Lahore’s DG Khan Cement (DGKC. PK) is one of the country’s largest cement producers, with a capacity of more than four million tons a year. The stock also makes a good foundation for a Pakistan portfolio.
The firm should benefit from billions of dollars of new infrastructure in the South Asia country, much of it coming courtesy of investment from China. At the end of December, the countries jointly announced a $14 billion dam project close to DG Khan’s HQ in northern Pakistan. The dam will need about a million tons of cement.
Shares in the company have returned a solid 50% over the last year. DG Khan’s valuations looks a bit less stretched than that of rival Lucky Cement (LUCKY.PK), which we told investors to pour into their portfolio over summer. DG Khan trades at 10 times forward earnings, compared to Lucky’s 16 times. Its dividend yield of 2.6% is also bigger than its rival. Brokers think DG Khan can rise by as much as 25%.
BRAC Bank is one of Bangladesh’s biggest lenders, specializing in credit to small-to-medium-sized businesses. More than a third of the country’s entire SME loan book goes through BRAC, according to estimates.
Some of BRAC’s strengths include its large retail and ATM network, while the bank’s also well-positioned to comply with Basel III requirements within the next couple of years. Analysts think BRAC is unlikely to have to raise more capital and dilute investors as a result.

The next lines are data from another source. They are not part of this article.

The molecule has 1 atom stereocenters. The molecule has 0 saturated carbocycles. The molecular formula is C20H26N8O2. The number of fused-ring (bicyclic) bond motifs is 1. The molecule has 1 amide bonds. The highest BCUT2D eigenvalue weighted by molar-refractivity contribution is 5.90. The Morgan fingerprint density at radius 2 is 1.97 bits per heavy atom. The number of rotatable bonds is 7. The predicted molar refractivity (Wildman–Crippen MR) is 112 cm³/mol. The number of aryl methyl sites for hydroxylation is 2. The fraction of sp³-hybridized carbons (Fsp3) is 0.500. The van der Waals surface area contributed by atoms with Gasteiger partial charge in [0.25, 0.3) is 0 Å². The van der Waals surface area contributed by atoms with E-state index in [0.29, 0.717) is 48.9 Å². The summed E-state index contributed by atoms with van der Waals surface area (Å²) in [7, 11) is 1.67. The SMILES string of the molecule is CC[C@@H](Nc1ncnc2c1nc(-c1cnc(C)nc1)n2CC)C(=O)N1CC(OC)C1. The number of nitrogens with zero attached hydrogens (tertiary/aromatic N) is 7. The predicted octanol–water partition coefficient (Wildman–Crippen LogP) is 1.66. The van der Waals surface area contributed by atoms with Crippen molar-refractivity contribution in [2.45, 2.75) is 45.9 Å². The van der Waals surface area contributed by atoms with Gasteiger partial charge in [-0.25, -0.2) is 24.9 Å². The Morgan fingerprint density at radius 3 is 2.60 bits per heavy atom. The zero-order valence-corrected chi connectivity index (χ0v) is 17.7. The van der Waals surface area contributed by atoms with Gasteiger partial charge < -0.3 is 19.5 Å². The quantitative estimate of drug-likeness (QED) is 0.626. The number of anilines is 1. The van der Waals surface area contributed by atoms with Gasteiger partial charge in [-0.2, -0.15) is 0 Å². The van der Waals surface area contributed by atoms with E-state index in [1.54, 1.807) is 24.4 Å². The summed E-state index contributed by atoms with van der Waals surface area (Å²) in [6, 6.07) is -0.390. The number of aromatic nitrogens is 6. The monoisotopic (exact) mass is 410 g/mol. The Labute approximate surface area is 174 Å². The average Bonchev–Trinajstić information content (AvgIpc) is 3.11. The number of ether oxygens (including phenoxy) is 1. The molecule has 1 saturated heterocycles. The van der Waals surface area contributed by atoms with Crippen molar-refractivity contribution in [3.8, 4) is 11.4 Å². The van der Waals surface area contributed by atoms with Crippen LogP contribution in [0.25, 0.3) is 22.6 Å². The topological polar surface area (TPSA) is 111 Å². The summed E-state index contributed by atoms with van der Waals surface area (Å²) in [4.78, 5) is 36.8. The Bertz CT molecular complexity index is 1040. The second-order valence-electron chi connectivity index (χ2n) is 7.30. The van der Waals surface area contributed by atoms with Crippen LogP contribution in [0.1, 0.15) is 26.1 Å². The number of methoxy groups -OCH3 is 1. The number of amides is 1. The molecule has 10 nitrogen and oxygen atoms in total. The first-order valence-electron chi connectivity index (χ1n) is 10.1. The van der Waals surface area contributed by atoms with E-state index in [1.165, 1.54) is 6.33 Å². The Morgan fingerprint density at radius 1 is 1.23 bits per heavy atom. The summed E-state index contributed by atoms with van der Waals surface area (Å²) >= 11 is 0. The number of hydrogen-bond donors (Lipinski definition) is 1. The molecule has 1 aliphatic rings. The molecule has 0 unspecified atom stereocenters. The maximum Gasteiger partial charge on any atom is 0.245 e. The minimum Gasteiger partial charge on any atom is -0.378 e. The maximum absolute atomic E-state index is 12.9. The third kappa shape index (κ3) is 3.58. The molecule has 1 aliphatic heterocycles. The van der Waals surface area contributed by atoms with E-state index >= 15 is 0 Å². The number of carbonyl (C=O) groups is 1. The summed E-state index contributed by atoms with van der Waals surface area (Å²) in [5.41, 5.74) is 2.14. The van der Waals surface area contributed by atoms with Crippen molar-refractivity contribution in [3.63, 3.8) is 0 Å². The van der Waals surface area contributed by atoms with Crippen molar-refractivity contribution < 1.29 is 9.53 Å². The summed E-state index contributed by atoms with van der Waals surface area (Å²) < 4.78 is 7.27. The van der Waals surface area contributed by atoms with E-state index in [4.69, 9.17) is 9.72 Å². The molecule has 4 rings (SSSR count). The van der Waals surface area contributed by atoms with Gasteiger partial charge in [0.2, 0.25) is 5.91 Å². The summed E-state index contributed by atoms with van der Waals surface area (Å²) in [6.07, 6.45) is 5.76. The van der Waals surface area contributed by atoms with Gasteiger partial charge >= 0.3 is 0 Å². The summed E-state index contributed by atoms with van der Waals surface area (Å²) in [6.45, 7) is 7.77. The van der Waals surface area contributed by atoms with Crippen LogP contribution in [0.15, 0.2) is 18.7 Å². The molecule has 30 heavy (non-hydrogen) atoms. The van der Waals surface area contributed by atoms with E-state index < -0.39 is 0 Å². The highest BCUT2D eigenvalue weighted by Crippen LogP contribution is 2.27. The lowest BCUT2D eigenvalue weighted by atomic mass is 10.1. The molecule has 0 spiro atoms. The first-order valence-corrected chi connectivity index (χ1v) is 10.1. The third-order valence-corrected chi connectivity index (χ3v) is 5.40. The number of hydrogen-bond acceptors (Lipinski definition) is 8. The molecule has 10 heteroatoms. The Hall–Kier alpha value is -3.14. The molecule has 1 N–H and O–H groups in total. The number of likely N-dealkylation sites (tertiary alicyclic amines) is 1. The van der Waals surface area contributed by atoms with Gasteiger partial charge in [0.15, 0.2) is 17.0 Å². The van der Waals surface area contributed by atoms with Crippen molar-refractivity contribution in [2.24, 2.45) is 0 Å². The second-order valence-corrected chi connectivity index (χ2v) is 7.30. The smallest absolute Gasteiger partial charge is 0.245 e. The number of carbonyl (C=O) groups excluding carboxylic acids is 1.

The most exciting aspect of the stock, however, is its mobile payments platform. Bangladesh is one of the world’s fastest-growing markets in the use of mobile payments, and BRAC’s bKash platform has the vast majority of market share, with 17 million users. The platform’s been profitable since 2014.
In the last year BRAC Bank’s shares have returned over 40% and the stock also yields about 4%. BRAC is thinly covered by sell-side analysts, but recent target price estimates suggest the stock could rise by almost 15% this year.
John Keells Holdings
Colombo’s John Keells Holdings (JKH.LK) is Sri Lanka’s top conglomerate, with interests spanning transport, food, property and plantations. It’s also the biggest component of the local index, at about 8% of market capitalization. The shares could rise by 15% in the next year.
The shares haven’t performed well of late, though. John Keells has slipped almost 3% in the last year, compared to an almost 20% rise in Sri Lanka’s benchmark stock index. Catalysts for a turnaround include new consumer offerings in underpenetrated areas like ice cream and soda. John Keells is also bidding to operate a proposed new container port on the island.
The shares look quite cheap at 12 times forward earnings, compared to their five-year average of 16 times. Another option is rival conglomerate Hemas Holdings (HEMS.LK), but the stock trades at a chunkier 15 times next 12 months’ earnings. John Keells also pays a 3% dividend. Barron’s Asia/Pakdestiny